The Beatific Vision

"Empyrean," by Gustave Dore, an illustration in Dante's "Divine Comedy"
“Empyrean,” by Gustave Dore, an illustration in Dante’s “Divine Comedy”

The whole point of trying to become a saint is to go straight to Heaven, right?  Skip Purgatory and see God face-to-face.  That’s what is called the “beatific vision,” a word I see coming up as the purpose of trying to live a life of holiness.  To confirm my deduction, I looked up the term in the Catholic Encyclopedia here and found its mention in the Catechism here.

I pray that I’m not causing scandal in others by asking this question: What’s so cool about the beatific vision?  I had been tackling this question for a while since I’ve accepted the universal call to holiness.  It didn’t make sense at first because I thought that in the person of Christ I was seeing God.  God the Father is abstract, but God the Son is visible.  Wasn’t looking at Christ on the Crucifix seeing God face-to-face?

The question went on the back-burner for a while as I pursued other avenues of the faith.  Now, that I’m back exploring the interior life and Catholic spirituality, I am seeing this term again.  Beatific vision.  Intellectually, I get that “seeing God face-to-face” should be awesome.  Yes, but what does that mean?  I get it up here (tapping head), but what does it mean here (pounding stomach)?

Praise the Holy Spirit for the gift of understanding (#2 of the Seven Gifts)!  One day, as I looked at Hana smiling back at me, I got the intuitive feeling of what it meant to have the beatific vision.  In her cute little mind, my face, my body… my person is, for her, a source of joy, happiness, mercy, comfort, and unconditional love.  My wife, her mother, is all that and more for Hana.  So, when the two of us walk into the home after a date, and Hana is squealing and simultaneously kicking both her chubby legs, it is as if she is besides herself with ecstasy.  Is my baby having a transcendental, mystical experience?  I don’t know, but I know she is REALLY happy to see both of us in person.  A photo of us won’t cause the same reaction.  It has to be either mommy or daddy in person.  Better, both.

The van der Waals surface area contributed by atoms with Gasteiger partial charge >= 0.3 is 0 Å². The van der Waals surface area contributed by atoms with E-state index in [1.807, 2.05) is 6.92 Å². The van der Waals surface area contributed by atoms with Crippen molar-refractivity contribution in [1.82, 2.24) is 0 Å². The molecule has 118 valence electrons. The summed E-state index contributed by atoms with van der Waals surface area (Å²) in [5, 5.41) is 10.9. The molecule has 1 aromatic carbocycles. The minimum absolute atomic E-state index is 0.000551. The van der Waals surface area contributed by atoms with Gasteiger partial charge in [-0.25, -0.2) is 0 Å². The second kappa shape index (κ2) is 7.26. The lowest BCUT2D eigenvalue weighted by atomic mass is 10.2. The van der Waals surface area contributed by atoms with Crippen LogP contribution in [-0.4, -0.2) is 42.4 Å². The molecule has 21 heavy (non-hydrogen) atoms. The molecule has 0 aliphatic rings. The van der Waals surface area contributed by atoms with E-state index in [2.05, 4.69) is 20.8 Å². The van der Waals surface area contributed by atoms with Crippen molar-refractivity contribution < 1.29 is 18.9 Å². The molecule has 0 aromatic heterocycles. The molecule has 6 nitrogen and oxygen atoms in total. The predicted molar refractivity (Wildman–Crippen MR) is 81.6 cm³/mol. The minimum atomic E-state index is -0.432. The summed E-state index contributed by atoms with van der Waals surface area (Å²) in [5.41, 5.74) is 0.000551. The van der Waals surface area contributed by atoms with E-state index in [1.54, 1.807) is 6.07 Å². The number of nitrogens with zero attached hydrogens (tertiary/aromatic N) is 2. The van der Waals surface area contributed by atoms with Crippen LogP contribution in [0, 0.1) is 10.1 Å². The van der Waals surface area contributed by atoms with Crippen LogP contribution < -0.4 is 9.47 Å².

So, I imagine her sudden burst of joy in seeing my face, multiply that by infinity and that’s the happiness I’d feel when I see my Heavenly Father face-to-face.  Beatific vision.  Gut-feeling.

A moment of contemplation made me consider that, in that encounter, I would also see every single person who has ever brought me joy and happiness, but I would see how that person was really an emissary of God.  I would learn how every event that gave me happiness was the result of a chain of people who made that possible.  I would meet these people and learn that they, too, were emissaries of God.  I would meet all the saints who prayed for me.  And then I would see God.

It’s kind of like one of those romantic movies where there is an elaborate proposal.  The girl coincidentally runs into all her good friends and then all of his best friends, one after another.  Each one tells her something nice about the man who is going to propose to her and then gives her successive clues to where she can find the man who has been after her heart all these years.  She finally sees him and they marry.  The thought of spending the rest of her life with this perfect man has her heart overflowing with joy.